My Kid Sister, Katina
My sister just turned the BIG 50 (although I must admit she is extremely well preserved for a woman of her advanced years). I thought I would reprint this post I wrote about her. HAPPY BIRTHDAY KATINAKI.
When I was six years old my parents brought home a little baby girl and introduced me to my new sister. Talk about a shock; sure my parents had hinted at how nice it would be to have a sister and I couldn't help but notice Mama was putting on some weight, but who knew that my folks would have the temerity to upset our happy home by introducing a stranger into our midst. Let's just say I was less than thrilled.
Things were just fine until my kid sister showed up. Her name was Katina and she spent her whole day carrying on four exclusive activities: crying, eating, pooping and sleeping. Born in the USA, she was the first Amerikanaki in our family of immigrants. Mama let me hold her sometimes, that was OK, but this little bundle of joy wasn't exactly much of a playmate. I had no idea what was in store for me. When you are an older brother, kid sister's become a major burden. There is no up side. After all, its like you are a third parent. Growing up, my kid sister was wrapped around my neck like an albatross. If we went out to play my mother would tell me to keep my eyes "glued" on her. If she had to cross the street, guess who had to hold her hand? If someone was picking on her, guess who was supposed to ride to the rescue? Then there was the problem of her borrowing my stuff. Once she ended up riding my bike and it came back in two pieces twisted into the shape of a pretzel. When I was in Junior High School, I had to drop my sister off at her school a few blocks away, before any of my friends noticed me. To make matters worse, she insisted on clutching my hand. Geez. As hard as I would try to ignore my sister, she returned my disdain with genuine love and affection.
Today my little pigtailed kid sister has a family of her own and is a successful business woman. She is confident, articulate and above all excels at everything she does. I like to think that I had a hand in her development. I was the one that taught her to be brave. You have to be when your brother makes scary sounds while you are sleeping in your bedroom at night. I taught her about being a good loser. You have to be when you brother cheats at all the board games you play together. I taught her to be independent. You have to be when your brother is off playing with his friends and you have to fend for yourself. I taught her to stick up for herself. You have to when you have a pushy older brother. Above all, I taught my sister how to deal with the problematic yet indispensable male species: look 'em in the eye, don't back down, consider yourself their equal in all things and above all, use your superior verbal and intellectual skills to run circles around them.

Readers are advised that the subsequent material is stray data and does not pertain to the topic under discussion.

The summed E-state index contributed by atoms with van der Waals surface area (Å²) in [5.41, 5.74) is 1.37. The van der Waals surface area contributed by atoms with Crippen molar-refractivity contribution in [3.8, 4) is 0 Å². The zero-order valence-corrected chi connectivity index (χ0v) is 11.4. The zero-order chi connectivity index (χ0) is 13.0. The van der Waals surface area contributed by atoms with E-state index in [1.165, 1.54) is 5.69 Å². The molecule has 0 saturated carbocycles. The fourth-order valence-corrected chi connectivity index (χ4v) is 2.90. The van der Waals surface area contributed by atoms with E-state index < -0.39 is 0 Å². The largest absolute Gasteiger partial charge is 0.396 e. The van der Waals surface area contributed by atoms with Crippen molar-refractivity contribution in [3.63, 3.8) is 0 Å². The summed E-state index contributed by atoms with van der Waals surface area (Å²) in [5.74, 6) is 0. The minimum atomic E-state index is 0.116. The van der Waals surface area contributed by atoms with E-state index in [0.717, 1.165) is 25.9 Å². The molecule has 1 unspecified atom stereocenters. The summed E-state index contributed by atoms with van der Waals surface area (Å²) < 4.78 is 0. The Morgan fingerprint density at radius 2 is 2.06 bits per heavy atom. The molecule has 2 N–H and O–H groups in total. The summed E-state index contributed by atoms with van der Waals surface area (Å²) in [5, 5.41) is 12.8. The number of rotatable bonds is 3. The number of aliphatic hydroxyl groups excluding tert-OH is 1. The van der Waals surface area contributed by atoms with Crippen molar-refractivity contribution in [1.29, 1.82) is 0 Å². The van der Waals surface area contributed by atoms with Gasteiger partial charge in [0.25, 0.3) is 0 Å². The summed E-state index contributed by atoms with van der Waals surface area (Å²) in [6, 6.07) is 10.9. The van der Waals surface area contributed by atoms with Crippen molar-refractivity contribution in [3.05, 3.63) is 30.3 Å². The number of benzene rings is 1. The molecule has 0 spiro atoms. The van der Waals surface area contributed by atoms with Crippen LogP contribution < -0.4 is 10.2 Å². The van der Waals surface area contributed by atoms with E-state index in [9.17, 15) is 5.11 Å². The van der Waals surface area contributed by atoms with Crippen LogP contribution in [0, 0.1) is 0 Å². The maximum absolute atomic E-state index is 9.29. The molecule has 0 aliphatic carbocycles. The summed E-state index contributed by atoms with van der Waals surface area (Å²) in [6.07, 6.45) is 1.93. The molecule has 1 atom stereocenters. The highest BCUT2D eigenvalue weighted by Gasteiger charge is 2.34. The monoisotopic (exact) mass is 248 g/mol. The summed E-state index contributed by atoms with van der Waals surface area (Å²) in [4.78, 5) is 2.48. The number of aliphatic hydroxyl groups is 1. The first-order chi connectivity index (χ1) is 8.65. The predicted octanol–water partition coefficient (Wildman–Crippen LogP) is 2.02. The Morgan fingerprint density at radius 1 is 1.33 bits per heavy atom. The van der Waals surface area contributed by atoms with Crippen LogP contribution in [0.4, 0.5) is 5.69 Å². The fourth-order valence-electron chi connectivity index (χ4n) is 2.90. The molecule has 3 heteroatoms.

I don't really think I began really appreciating my sister until I got older. She was popular, a social butterfly, a talented gymnast, and smart to boot. She had a knack with people that I envied. I was an introvert and she was the exact opposite, a confirmed extrovert, who had blossomed into a beautiful woman. Our relationship improved greatly when we got older. Distance does make the heart grow fonder. When I came back from my first overseas tour in the Marines, she was a college freshman. Like all young women her age she thought she wasn't as attractive as this or that movie actress. Annoyed I told her she was a lot better looking than all of them put together. Years later she confided how much that meant to her. Who knew? Then again, I always had a hard time deciphering women, including my sister.
My sister initially taught at a Greek parochial school for a number of years but eventually gravitated toward politics. She ended up as a troubleshooter on the mayor's staff in a large metropolitan city. With her gifted people skills she was a natural and was soon dealing with one community relations crisis after another. When her children grew up, and having celebrated twenty-five years of marriage to the same wonderful guy, Katina decided she wanted to be her own boss for a change and being the risk taker she is, struck out on her own to create a successful business from scratch.
The most influential person in my sister's life was our mother. Katina inherited Mama's shrewdness and ability to read people. More importantly, she learned the most significant lesson Mama ever taught her. That lesson was to put your family first and foremost, in all your calculations. My sister has been a devoted, loving wife, mother, daughter, and sister. That devotion and love has been an example to us all and returned in kind. Bravo, Katinaki.